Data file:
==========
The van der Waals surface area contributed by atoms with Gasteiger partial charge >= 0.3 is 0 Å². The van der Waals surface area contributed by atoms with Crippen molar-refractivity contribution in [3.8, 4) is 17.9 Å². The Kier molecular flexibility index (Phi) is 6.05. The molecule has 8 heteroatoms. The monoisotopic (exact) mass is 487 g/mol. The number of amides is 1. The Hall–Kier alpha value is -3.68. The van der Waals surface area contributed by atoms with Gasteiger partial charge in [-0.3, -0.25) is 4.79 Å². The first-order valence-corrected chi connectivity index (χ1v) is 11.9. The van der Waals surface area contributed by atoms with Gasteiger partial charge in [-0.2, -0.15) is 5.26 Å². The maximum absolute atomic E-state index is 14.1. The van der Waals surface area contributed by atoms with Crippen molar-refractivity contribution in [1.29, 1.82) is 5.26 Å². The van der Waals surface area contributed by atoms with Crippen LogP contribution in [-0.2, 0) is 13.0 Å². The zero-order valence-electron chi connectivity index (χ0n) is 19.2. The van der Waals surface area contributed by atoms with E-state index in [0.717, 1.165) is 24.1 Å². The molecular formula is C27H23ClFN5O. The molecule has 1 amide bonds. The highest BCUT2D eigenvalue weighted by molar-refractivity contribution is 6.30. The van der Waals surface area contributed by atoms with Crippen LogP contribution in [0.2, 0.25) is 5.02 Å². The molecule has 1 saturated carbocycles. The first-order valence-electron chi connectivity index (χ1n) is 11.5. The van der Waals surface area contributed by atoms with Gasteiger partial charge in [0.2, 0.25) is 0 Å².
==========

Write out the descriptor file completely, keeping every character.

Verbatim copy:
The van der Waals surface area contributed by atoms with Gasteiger partial charge >= 0.3 is 0 Å². The van der Waals surface area contributed by atoms with Crippen molar-refractivity contribution in [3.8, 4) is 17.9 Å². The Kier molecular flexibility index (Phi) is 6.05. The molecule has 8 heteroatoms. The monoisotopic (exact) mass is 487 g/mol. The number of amides is 1. The Hall–Kier alpha value is -3.68. The van der Waals surface area contributed by atoms with Gasteiger partial charge in [-0.3, -0.25) is 4.79 Å². The first-order valence-corrected chi connectivity index (χ1v) is 11.9. The van der Waals surface area contributed by atoms with Gasteiger partial charge in [-0.2, -0.15) is 5.26 Å². The maximum absolute atomic E-state index is 14.1. The van der Waals surface area contributed by atoms with Crippen molar-refractivity contribution in [1.29, 1.82) is 5.26 Å². The van der Waals surface area contributed by atoms with Crippen LogP contribution in [-0.2, 0) is 13.0 Å². The zero-order valence-electron chi connectivity index (χ0n) is 19.2. The van der Waals surface area contributed by atoms with E-state index in [0.717, 1.165) is 24.1 Å². The molecular formula is C27H23ClFN5O. The molecule has 1 amide bonds. The highest BCUT2D eigenvalue weighted by molar-refractivity contribution is 6.30. The van der Waals surface area contributed by atoms with Crippen LogP contribution in [0.2, 0.25) is 5.02 Å². The molecule has 1 saturated carbocycles. The first-order valence-electron chi connectivity index (χ1n) is 11.5. The van der Waals surface area contributed by atoms with Gasteiger partial charge in [0.2, 0.25) is 0 Å².